More than two hundred keywords in probation, extensively explained by almost 150 authorities in probation matters. In brief, that is the content of ‘The Dictionary of Probation and Offender Management’, which was published last September by Willan Publishing “Although it is called a dictionary, some book reviewers consider it more to be an encyclopaedia of probation”, says author Rob Canton, Professor Community and Criminal Justice at De Montfort University in Leicester.
The Dictionary of Probation and Offender Management is one of the volumes in a series of dictionaries, treating terms and concepts of specific fields in the realm of criminal justice. “About two years ago, the publisher got in touch with me and told me he was planning to publish a dictionary on prisons”, recalls Rob Canton. “He asked me whether I thought there was enough difference between prison and probation to justify a separate book, a dictionary on probation. I told him that there was and he then asked me to write it.”
The idea of the publisher was that the dictionary would be jointly edited by one academic and one practitioner in probation. Rob Canton: “I approached David Hancock as the editor from practice. David Hancock used to be the chief probation officer of Nottinghamshire. That made him my boss when I worked for them years ago. He is very knowledgeable and has a lot of contacts within the English and Welsh probation service. He has just retired from the probation service and was pleased to do it. So together we determined the list of topics that should be in the book, which topic could be written by somebody from a University, and which topic by somebody from ‘the field.”
149 authorities in the field of probation have written entries for the Dictionary of Probation and Offender Management. The more important subjects are discussed at greater length: there are entries of about 1,500 words, of about 1,000 words and of about 500 words. Each entry begins with a short definition, followed by a more extensive explanation. Under each entry the name of the author is mentioned, a cross-reference to related entries in the book and a suggestion of publications for further reading. The Dictionary was compiled to cover probation practice in England and Wales. However, many of the ideas and concepts that are now prominent in English probation policy and practice will be familiar to practitioners in other countries across Europe, or even may be a source of inspiration for new ideas.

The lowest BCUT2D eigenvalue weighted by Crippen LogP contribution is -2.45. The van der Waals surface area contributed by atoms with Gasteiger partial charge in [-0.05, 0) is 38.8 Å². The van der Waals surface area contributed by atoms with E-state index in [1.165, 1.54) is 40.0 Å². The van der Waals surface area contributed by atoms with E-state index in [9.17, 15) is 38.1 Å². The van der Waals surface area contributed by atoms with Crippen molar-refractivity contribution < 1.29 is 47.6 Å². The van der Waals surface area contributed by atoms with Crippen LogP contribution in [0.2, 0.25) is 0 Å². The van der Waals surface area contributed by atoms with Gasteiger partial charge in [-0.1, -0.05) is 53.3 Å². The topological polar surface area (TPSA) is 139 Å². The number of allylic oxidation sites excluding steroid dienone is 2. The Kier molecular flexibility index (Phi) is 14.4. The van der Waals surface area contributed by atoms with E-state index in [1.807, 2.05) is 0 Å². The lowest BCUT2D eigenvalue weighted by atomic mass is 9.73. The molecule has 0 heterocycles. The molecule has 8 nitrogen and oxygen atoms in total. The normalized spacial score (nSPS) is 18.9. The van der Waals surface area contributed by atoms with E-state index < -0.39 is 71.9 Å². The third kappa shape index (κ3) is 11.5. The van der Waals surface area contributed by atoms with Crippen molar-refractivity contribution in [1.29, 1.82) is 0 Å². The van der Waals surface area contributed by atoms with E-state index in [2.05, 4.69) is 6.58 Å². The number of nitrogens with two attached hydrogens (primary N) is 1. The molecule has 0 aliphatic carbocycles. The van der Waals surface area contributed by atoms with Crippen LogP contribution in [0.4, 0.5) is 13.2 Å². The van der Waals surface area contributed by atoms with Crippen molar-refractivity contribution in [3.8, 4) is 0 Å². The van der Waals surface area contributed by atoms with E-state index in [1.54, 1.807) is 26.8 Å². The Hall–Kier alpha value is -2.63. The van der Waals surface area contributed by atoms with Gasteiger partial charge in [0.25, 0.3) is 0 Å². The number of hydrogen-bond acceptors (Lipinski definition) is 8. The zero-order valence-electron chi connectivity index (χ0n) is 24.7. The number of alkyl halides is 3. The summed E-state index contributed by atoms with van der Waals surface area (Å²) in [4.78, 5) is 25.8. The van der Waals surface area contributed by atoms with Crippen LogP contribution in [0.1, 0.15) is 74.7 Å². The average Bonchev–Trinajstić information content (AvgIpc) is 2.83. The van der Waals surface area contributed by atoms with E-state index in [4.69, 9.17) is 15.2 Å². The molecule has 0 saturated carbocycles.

“There are a number of original and thoughtful ideas in there that have not appeared in print before”, Rob Canton comments. “At the moment there are very many new developments in probation. New concepts come along and organisational structures are changing. So while we were compiling the volume, we wanted to include these new ideas about offender management and eventually included more entries than we originally had planned. For instance, in June, only a few months before the dictionary was to be published, the publisher suggested that there should be an entry on the British Ministry of Justice. This Ministry had been established only one month before and had taken over the responsibility for probation from the Home Office. Of course there had to be an entry for this new Ministry. So I wrote one quickly.”
Although the dictionary is, according to the publisher, designed to meet the needs of students and practitioners, it is considered by many book reviewers as an essential reference book for everyone working in the field of probation. “The contributors to the dictionary come from many different disciplines and because of the cross-references between the different entries, the Dictionary gives an overview of the contemporary debate on probation issues”, Canton comments. “‘Contestability’`, which we have described in our book as ‘the use of competition and market economics in the provision of public services’, is a good example of that. It is politically a very hot issue at the moment. In the dictionary the entry on contestability was written by a senior member of the National Offender Management Service. He argues that allowing competition in field of probation would enhance innovation. This entry is cross-referenced with the entry on privatisation, written by a leading person in a trade union. He argues that no evidence has been put forward that competition in probation has reduced reoffending or enhanced public protection. Politically these people disagree with each other profoundly. However, for the reader, we think that showing these two completely different views is very helpful for their understanding of these quite complex debates.”
Not only can one find more familiar debates on probation in the dictionary, but also some surprising entries. “We did think there are topics which sometimes may seem to be overlooked by many, which are nevertheless very important. For example, there are piece on ‘Learning disability’ and ‘Autism and Asperger syndrome’. ‘Mental disorder’ may seem a more familiar topic: some people coming into the criminal justice system are perhaps mentally ill. However, I think much less is known and much less is understood about people with particular types of learning disabilities or autism. These are people who are potentially very vulnerable in a criminal justice system. The more we recognise these issues and the more we understand them, the better we will do.”